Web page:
Do you have an unwieldy, never-ending to-do list?
My clients are often frustrated when things on their to-do lists aren’t getting done. They feel that they must be lacking in motivation or self-discipline.
While it is possible that motivation or self-discipline can impact your productivity, more often than not, to-do lists become unwieldy because they contain large end outcomes (e.g., “write a book”) without clear, small immediate next steps (“draft a table of contents”).
Honing your skills in a technique called T-Shirt-Sizing can help you to make your to-do lists less Herculean.
One solution: T-Shirt-Sizing
What do I mean by "T-Shirt-Sizing"?
At Google, we used the term "T-Shirt-Sizing" as a metaphor for the process of estimating how much work each project or task will take. If a project seems like it might take multiple months, that’s a “Large.” If a project seems like it can get done in an afternoon, that’s a “Small”.
T-Shirt-Sizing is a critical skill for making your to-do list...doable.
How do I T-Shirt-Size?
You can leverage T-Shirt-Sizing once you've identified and prioritized the list of projects that you need to work on. This technique enables you to create and size concrete next steps.
I recommend asking yourself three questions to T-Shirt-Size while you’re making your daily to-do list:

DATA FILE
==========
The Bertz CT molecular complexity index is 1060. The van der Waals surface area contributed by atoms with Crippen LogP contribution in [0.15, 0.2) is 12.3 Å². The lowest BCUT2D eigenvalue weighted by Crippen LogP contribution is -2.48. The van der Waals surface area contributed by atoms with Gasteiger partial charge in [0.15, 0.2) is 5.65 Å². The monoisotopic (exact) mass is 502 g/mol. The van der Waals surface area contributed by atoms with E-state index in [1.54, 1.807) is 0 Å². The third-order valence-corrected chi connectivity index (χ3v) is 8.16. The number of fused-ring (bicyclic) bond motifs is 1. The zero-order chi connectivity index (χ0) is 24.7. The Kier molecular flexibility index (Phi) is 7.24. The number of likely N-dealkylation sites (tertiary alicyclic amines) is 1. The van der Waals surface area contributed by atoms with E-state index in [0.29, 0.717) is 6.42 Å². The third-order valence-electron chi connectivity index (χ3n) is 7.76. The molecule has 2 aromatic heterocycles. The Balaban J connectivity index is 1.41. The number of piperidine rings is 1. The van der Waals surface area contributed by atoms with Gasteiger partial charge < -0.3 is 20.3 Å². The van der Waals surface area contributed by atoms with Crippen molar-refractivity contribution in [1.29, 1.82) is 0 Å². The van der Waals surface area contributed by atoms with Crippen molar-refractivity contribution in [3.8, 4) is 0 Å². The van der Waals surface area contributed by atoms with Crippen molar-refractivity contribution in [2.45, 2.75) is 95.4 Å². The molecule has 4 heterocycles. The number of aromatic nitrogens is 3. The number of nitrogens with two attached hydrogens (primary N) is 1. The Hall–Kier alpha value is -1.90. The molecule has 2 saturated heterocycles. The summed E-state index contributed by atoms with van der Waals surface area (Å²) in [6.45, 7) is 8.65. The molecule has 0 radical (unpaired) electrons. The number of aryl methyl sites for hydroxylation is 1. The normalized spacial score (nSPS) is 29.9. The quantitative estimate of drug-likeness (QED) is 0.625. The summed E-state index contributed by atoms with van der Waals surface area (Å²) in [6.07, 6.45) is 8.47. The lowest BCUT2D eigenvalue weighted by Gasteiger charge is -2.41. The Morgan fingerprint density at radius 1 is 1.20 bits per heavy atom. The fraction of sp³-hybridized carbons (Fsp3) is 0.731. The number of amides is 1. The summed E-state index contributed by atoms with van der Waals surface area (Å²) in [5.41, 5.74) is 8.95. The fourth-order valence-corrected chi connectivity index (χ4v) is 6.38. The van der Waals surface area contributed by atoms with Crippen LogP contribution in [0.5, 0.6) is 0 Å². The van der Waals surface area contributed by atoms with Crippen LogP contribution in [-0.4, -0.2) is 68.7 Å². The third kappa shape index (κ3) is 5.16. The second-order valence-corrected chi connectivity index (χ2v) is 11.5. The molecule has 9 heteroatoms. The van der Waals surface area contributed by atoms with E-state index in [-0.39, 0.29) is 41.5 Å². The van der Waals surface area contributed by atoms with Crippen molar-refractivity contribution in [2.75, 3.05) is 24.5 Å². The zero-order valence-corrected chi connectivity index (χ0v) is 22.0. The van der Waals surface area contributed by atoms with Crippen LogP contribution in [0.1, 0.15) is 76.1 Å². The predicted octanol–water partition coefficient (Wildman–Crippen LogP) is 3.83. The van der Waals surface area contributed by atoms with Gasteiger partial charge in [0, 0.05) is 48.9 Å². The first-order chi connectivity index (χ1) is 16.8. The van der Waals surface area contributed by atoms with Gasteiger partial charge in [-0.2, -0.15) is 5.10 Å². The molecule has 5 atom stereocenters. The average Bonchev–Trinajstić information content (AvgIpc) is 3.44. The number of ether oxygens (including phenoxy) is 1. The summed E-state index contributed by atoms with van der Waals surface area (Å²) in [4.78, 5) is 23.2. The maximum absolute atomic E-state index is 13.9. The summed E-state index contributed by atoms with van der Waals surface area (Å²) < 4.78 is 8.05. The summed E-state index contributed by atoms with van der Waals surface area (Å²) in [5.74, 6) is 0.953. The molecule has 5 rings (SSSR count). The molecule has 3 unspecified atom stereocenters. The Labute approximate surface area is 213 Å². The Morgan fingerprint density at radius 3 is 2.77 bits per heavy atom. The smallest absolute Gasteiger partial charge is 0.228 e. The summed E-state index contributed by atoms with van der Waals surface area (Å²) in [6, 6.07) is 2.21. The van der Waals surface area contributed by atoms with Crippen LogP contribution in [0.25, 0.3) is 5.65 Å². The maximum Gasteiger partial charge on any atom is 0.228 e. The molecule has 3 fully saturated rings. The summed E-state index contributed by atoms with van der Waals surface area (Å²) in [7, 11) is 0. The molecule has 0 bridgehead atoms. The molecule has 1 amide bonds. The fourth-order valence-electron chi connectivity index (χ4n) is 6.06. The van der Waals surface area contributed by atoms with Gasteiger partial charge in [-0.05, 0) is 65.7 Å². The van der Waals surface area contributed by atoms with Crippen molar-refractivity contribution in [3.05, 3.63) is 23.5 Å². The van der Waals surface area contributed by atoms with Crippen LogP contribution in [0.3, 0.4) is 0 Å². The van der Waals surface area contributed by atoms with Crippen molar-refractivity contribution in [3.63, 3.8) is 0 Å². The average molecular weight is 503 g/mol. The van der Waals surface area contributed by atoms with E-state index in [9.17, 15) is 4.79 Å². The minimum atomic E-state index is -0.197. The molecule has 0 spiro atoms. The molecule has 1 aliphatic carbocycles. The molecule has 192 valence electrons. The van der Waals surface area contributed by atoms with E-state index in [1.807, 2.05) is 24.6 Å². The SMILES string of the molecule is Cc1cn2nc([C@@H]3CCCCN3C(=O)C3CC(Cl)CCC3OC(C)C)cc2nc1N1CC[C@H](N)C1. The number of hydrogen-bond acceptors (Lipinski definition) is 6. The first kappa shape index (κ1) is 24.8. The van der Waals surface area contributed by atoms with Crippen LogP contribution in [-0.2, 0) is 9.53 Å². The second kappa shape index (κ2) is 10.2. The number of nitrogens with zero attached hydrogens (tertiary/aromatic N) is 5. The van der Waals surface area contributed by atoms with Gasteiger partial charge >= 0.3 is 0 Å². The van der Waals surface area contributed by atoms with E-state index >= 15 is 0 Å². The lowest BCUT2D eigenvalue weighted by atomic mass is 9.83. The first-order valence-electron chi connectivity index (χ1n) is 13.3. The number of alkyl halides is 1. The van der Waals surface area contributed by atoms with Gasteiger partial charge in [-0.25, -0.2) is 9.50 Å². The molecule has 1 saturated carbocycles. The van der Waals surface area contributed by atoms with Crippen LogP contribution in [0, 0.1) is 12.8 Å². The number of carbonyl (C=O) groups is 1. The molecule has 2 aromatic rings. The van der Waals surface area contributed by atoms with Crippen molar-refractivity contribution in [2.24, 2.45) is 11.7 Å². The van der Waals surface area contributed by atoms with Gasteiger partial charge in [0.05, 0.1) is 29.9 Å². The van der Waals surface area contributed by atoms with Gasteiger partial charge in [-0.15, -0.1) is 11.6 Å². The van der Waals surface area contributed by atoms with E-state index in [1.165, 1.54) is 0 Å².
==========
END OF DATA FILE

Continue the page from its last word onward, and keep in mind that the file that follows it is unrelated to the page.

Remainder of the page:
How will T-Shirt-Sizing help me?
T-Shirt-Sizing will ensure that the tasks on your to-do list are small enough that they are possible to accomplish.
This technique will break a behemoth, Large T-shirt project down into a set of Small T-shirt tasks that will make it easier for you to take action. Once you start taking action, you'll create a sense of momentum so that you feel proud of your progress instead of buried beneath a behemoth.
Ideally, your Small tasks will be easily doable in 1 day and will have a clearly measurable result. Here are a few examples:
By practicing making Small tasks and checking how many you’re able to get done, you can revisit and revise your to-do lists until T-Shirt-Sizing serves you.
Know someone who could benefit from coaching around time management? Schedule a time for a free chemistry call with me.
I'm writing this blog to share my perspective on career transitions, time management, and personal growth.